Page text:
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Why isn't ray tracing required when rendering any object?

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How have I been able to render images with OpenGL without using the ray tracing method. I've been able to render cubes and cubes with lighting without using the ray tracing implementation.What cases is ray tracing used that would make it apparent? From my understanding ray tracing is a rendering method for generating computer generated images on the image plane. It is used to generate illumination on the object based on whether or not the light ray has intersected with the object.

 

Apparently ray tracing is not the only rendering algorithm out there as there are different alternatives. What is meant by "rendering algorithm" is my point? Doesn't OpenGL and Direct3D allow the programmer to render objects without needing to use a rendering algorithm to render objects on screen.

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Common graphics API's use rasterization to get triangle on the screen.  The lighting you've been able to accomplish is called direct lighting which is pretty easy to implement.  Shadows are separate problems for rasterization whereas with raytracing the shadow is figured out because no light ray hits that portion of the object within some number of bounces.  There's also pathtracing which I always forget the difference between it and raytracing so look it up.  It's been a long time since I thought about raytracing so I might not be completely accurate but if I were you I'd look up rasterization, raytracing and pathtracing.

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When raytracing you shoot a ray from eye through each pixel of the image plane and search for the closest intersection of all triangles in the scene.

You can calculate the normal and texture UV from the hit triangle and shade it.

 

Rasterization loops over all triangles in the scene, projects the vertices to the image plane, sorts triangle edges top down, draws a scanline from the left edge to the right edge.

Normal, Z and texture UV can be interpolated while drawing the scanline pixel for pixel. (Modern way is more likely using pixel quads instead scanlines)

To find the closest triangle you can either sort the triangles back to front or use a Z buffer to overwrite far pixels.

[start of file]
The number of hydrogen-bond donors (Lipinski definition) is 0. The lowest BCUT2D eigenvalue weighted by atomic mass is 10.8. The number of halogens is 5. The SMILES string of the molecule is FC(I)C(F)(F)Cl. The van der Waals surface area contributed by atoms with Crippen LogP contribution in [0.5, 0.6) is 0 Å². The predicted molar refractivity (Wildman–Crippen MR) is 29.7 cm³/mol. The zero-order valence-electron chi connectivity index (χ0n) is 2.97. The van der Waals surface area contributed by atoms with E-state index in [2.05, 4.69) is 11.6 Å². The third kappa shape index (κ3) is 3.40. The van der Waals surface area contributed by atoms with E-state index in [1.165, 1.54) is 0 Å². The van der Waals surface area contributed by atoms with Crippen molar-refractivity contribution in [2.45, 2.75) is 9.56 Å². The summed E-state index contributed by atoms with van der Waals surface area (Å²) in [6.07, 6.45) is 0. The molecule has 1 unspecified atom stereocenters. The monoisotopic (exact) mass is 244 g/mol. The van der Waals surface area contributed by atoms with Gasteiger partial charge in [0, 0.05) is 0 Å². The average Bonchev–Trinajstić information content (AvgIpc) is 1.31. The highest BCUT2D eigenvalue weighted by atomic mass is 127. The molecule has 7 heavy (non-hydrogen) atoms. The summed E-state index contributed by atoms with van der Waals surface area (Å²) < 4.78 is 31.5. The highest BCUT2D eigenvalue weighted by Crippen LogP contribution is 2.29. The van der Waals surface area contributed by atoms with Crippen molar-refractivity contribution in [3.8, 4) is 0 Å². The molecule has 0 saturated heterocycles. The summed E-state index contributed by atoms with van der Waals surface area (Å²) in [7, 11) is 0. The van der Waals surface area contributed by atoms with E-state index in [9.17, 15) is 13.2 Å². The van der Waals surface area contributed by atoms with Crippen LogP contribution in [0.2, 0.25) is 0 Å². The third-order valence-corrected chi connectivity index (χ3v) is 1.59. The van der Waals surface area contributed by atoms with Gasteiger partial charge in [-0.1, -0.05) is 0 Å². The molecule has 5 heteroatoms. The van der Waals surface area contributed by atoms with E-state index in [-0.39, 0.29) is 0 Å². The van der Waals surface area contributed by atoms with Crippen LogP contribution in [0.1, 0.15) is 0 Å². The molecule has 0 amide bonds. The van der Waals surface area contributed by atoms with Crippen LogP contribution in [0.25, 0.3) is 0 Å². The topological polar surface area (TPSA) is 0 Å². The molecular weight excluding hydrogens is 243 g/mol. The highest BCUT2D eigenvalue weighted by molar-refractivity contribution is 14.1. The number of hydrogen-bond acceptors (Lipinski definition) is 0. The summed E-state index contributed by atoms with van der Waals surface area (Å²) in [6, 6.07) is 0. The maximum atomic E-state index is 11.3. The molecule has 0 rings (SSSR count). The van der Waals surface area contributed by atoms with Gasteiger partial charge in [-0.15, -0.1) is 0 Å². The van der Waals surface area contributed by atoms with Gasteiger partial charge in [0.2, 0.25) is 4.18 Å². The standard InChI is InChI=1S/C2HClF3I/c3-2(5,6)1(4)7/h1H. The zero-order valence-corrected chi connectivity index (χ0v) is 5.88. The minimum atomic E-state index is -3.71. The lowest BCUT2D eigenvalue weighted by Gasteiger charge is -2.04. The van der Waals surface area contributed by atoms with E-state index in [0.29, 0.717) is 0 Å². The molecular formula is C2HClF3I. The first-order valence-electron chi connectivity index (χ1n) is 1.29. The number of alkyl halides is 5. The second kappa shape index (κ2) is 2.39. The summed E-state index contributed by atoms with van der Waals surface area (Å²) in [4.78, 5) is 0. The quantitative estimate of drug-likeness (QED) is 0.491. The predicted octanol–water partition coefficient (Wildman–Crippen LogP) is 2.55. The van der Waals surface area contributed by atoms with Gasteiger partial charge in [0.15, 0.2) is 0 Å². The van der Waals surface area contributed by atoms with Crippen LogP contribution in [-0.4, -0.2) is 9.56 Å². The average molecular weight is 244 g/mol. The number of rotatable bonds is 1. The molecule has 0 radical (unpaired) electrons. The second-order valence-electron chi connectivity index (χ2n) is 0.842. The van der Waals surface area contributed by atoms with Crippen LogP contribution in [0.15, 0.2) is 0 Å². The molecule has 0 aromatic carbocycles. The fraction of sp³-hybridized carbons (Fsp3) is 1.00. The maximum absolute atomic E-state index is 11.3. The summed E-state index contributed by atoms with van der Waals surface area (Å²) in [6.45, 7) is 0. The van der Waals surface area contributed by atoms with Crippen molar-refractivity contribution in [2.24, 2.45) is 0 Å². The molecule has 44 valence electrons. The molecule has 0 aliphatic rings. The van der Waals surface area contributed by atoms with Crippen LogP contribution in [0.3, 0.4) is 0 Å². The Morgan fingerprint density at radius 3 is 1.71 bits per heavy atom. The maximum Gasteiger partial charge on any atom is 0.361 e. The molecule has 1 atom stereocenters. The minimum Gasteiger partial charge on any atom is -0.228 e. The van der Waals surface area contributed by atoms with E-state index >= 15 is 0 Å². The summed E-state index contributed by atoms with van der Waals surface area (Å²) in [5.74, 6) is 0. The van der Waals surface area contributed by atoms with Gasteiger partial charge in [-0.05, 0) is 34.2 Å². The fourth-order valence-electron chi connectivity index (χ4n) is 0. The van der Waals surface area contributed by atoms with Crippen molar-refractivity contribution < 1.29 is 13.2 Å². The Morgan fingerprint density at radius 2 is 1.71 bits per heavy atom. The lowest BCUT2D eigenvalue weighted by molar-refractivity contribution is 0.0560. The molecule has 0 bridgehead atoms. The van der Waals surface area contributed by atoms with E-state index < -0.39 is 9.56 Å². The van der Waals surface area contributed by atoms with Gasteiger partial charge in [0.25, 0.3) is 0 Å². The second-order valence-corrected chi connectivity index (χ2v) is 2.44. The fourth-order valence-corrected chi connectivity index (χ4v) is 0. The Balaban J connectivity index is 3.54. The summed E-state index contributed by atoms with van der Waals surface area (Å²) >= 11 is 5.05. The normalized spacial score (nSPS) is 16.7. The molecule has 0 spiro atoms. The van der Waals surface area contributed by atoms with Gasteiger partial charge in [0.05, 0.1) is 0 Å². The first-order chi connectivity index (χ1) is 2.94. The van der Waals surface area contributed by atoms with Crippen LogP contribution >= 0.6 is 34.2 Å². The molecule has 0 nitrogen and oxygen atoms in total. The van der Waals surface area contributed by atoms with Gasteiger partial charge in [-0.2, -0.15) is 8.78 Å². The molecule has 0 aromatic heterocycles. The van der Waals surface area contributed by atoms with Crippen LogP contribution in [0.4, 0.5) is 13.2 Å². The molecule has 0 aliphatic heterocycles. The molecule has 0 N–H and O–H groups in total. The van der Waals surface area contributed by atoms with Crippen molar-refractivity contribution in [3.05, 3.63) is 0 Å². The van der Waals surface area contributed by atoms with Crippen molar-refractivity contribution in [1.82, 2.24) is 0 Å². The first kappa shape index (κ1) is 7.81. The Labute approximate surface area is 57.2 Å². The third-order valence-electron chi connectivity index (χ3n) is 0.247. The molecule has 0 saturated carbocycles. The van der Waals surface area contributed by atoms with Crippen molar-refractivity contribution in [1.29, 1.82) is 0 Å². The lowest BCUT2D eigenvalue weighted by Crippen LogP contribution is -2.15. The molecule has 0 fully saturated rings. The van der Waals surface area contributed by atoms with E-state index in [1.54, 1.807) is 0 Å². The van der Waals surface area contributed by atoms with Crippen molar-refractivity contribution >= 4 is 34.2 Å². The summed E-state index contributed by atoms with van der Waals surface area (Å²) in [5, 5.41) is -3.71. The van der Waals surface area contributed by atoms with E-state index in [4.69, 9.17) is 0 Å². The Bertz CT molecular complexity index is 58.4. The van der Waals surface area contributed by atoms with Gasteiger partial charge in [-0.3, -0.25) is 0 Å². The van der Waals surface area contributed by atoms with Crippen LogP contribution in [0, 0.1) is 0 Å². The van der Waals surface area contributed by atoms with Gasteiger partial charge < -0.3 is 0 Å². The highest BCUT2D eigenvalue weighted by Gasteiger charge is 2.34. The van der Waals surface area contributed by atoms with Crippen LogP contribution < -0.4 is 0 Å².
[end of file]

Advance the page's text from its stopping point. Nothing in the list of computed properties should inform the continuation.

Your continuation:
Another, less known method is Splatting: Here the scene is defined by many points and each of them is simply transformed to image space and drawn, probably using some LOD hirarchy and using Zbuffer again.

Each Point has color and normal, no need for textures.

 

 

You can combine all of those techniques together if you want.

Although rasterization is the standart way on GPUs, the other methods can be implemented efficiently with compute shaders.

Raytracing is already used a lot in current games for approx. reflections and accurate shadows.

Edited by JoeJ

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So by default OpenGL uses rasterization to render objects. So I'm guessing the rasterization algorithm is written in a lower level language by GPU manufactures. So when I write a ray tracer, and run it, does the GPU process the ray tracing algorithm and override the rasterization algorithm?

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So by default OpenGL uses rasterization to render objects. So I'm guessing the rasterization algorithm is written in a lower level language by GPU manufactures. So when I write a ray tracer, and run it, does the GPU process the ray tracing algorithm and override the rasterization algorithm?

Rasterization occurs in hardware.  If you want to write a ray tracer to run on the GPU you'd have to do it explicitly using compute shaders. 

 

edit - by occurs in hardware I mean there is dedicated hardware specific to rasterization.

Edited by Infinisearch

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So by default OpenGL uses rasterization to render objects.


OpenGL by itself _only_ uses rasterization. Primitives and pixel shaders all work in the context of rasterized pixels*. The GPU never stores off your scene information and never does any ray tracing or lighting bouncing or anything. The same is true for Direct3D (all versions), Vulkan, Metal, and all the consoles' proprietary APIs.

Raytracers that run on the GPU are often written in a language like CUDA and might not even use OpenGL/D3D at all.


* yes, pixel shaders can implement a raytracer. Technically, though, to get a pixel shader to run over a particular pixel, you have to raster a triangle over it. :) Also there are compute shaders in OpenGL/D3D that you can use for writing a raytracer, though that is more often only done in the context of "partial" raytracers that are used to assist lighting calculations for the main rasterization pipeline.

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